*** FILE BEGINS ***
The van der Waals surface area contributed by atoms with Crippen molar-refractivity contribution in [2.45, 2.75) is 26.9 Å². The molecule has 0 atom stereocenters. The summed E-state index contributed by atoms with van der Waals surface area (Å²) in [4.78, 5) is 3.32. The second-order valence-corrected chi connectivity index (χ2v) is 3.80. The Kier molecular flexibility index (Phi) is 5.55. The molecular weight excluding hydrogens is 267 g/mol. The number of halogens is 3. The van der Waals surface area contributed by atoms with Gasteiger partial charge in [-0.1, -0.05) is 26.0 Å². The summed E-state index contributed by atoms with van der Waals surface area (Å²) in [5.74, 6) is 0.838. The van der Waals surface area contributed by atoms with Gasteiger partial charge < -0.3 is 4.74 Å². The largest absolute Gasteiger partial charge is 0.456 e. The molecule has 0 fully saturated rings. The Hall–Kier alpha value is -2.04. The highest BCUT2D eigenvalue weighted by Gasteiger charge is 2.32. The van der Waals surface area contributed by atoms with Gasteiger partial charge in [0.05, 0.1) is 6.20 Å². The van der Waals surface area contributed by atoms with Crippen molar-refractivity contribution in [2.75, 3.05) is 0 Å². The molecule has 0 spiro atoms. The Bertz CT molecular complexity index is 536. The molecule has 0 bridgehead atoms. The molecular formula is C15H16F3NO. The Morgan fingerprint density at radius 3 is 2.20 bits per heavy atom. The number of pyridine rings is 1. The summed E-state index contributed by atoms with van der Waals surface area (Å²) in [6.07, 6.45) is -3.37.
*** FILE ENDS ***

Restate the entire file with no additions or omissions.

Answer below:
The van der Waals surface area contributed by atoms with Crippen molar-refractivity contribution in [2.45, 2.75) is 26.9 Å². The molecule has 0 atom stereocenters. The summed E-state index contributed by atoms with van der Waals surface area (Å²) in [4.78, 5) is 3.32. The second-order valence-corrected chi connectivity index (χ2v) is 3.80. The Kier molecular flexibility index (Phi) is 5.55. The molecular weight excluding hydrogens is 267 g/mol. The number of halogens is 3. The van der Waals surface area contributed by atoms with Gasteiger partial charge in [-0.1, -0.05) is 26.0 Å². The summed E-state index contributed by atoms with van der Waals surface area (Å²) in [5.74, 6) is 0.838. The van der Waals surface area contributed by atoms with Gasteiger partial charge < -0.3 is 4.74 Å². The largest absolute Gasteiger partial charge is 0.456 e. The molecule has 0 fully saturated rings. The Hall–Kier alpha value is -2.04. The highest BCUT2D eigenvalue weighted by Gasteiger charge is 2.32. The van der Waals surface area contributed by atoms with Gasteiger partial charge in [0.05, 0.1) is 6.20 Å². The van der Waals surface area contributed by atoms with Crippen molar-refractivity contribution in [2.75, 3.05) is 0 Å². The molecule has 0 spiro atoms. The Bertz CT molecular complexity index is 536. The molecule has 0 bridgehead atoms. The molecular formula is C15H16F3NO. The Morgan fingerprint density at radius 3 is 2.20 bits per heavy atom. The number of pyridine rings is 1. The summed E-state index contributed by atoms with van der Waals surface area (Å²) in [6.07, 6.45) is -3.37.